“They may not seek you out unless you’re right in front of them when they need you which is why it is important to advertise regularly,” says King.

3)  Mail to the right homes – don’t waste your advertising dollars.

How do you know who to mail?  Target your mailings to your best potential customer and then decide how large an area to mail.

You wouldn’t stand on a street corner and shout your offer to random traffic would you? To get the best use of your time and energy, you’d want to target your message to the people most likely to respond.  Do the same with your direct mail advertising.  Take advantage of marketing partners that can provide you the latest research as well as consumer targeting by geography, demographics, behavior and past expenditures.

As for how large your mailing should be, that’s not just a budget question.

“When asked, “How far would you drive for an offer?” consumers in our focus group told us that the better the offer, the further they would drive,” said Widmer. “If it’s a good offer, a high ticket offer, then they are willing to go further.”

Now, think about your business. How far can you go? Don’t overextend your business to the point where it may impact your bottom line or service level. For example, if you’re in a service industry and have a limited number of trucks, you may need to limit the territory where you mail.

4) Balance strong discounts against your bottom line

“Sure, universal offers such as $15 off $50 may get customers to respond,” says Widmer, “The problem is that businesses don’t take the time to structure discounts that get consumers in the door AND still make them some money.”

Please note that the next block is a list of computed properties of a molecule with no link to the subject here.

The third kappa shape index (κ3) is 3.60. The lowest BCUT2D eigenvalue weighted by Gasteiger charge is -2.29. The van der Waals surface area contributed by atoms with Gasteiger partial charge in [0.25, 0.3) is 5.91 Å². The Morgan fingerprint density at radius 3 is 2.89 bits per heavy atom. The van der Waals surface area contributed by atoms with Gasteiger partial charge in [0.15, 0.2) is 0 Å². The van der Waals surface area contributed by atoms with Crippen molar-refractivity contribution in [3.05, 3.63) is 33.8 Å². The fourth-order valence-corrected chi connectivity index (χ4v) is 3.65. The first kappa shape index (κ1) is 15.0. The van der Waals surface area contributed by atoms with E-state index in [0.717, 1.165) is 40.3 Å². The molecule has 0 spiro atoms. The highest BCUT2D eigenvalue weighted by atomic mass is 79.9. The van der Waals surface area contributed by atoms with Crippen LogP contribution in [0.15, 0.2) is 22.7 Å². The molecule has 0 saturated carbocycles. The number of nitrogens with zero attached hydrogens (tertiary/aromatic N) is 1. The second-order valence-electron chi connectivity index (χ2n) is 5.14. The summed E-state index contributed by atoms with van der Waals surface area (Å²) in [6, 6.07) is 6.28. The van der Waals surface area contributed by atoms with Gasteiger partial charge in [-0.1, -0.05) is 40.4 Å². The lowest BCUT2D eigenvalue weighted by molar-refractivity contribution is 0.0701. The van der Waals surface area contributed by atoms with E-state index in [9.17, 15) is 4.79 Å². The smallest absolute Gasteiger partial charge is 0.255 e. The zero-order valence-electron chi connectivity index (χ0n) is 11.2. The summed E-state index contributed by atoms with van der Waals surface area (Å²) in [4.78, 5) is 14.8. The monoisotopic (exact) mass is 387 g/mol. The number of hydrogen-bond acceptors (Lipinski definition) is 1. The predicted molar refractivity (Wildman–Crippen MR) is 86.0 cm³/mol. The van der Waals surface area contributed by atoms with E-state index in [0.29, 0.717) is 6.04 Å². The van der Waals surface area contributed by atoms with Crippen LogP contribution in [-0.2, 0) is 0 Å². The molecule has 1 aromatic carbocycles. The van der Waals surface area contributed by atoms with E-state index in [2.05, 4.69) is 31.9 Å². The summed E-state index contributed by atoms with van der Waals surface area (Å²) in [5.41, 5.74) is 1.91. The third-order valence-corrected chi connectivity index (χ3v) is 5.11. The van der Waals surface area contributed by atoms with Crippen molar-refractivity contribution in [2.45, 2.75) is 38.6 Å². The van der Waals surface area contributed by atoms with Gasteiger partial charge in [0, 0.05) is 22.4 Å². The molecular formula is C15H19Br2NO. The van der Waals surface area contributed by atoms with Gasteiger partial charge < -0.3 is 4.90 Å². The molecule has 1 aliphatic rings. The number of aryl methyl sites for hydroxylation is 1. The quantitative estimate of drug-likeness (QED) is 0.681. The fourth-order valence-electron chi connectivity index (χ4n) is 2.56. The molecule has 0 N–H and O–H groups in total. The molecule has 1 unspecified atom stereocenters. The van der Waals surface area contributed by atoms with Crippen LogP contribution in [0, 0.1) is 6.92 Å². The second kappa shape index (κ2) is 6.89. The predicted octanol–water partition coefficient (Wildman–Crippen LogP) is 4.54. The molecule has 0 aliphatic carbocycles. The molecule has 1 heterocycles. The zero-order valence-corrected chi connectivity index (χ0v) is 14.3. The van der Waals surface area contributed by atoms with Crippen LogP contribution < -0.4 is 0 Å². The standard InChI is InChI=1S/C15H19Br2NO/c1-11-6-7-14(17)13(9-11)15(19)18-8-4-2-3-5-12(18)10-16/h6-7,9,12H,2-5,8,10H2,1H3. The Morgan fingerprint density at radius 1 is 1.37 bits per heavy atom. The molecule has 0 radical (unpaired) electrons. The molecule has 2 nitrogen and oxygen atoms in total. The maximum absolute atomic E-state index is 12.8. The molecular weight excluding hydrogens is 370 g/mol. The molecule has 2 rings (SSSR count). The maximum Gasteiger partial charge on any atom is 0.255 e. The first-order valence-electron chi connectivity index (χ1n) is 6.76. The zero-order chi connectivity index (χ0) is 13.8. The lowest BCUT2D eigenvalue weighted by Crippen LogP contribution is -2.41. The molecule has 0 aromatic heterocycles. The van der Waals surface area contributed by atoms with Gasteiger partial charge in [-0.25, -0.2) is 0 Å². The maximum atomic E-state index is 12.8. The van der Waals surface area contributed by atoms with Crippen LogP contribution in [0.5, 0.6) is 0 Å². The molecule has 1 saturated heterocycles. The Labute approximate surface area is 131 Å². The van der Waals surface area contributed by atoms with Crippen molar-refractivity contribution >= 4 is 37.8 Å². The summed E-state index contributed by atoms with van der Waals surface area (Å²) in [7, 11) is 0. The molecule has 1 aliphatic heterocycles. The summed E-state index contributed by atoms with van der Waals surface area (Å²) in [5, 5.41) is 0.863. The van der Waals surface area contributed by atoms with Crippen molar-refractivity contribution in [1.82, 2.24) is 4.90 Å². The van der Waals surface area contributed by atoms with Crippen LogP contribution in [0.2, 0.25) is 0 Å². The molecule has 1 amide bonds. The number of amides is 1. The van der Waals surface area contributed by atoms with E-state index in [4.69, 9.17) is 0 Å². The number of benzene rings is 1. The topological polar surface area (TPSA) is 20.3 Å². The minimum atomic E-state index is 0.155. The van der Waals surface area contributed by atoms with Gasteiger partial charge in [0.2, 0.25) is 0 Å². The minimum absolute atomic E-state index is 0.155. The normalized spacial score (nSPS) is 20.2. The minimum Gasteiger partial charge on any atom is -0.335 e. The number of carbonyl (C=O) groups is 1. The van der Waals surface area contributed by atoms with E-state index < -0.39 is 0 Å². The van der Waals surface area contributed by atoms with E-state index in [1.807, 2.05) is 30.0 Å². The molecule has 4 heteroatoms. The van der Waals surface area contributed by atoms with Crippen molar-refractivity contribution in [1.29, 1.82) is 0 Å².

“Look at your product mix. Look at your margins… because if you don’t, that’s where you’re going to get burned,” warns King. “Be smart and evaluate what you can reasonably offer.  And don’t be afraid to put in appropriate exclusions on specific items that don’t fit the discount model.”

5) “But I can’t discount”

Some businesses don’t want to discount because they are afraid it will cheapen their brand or they don’t have the margin to support eye-catching discounts.

“They are concerned – and should be — about coming up with something meaningful and sustainable,” says King. “For that, there are different strategies they can use.”

* If you can’t discount, showcase your every-day values.

* Lead with the offer or value statement.

* Promote new items with a discount.

* Reward multiple visits to the business. For example, if the customer eats at your restaurant three times, the fourth visit could be free.

* Require the purchase of another item that has a high mark-up such as beverages.

But sending out a well-planned campaign is only part of what it takes to be successful with a promotional strategy. Follow up is critical to success.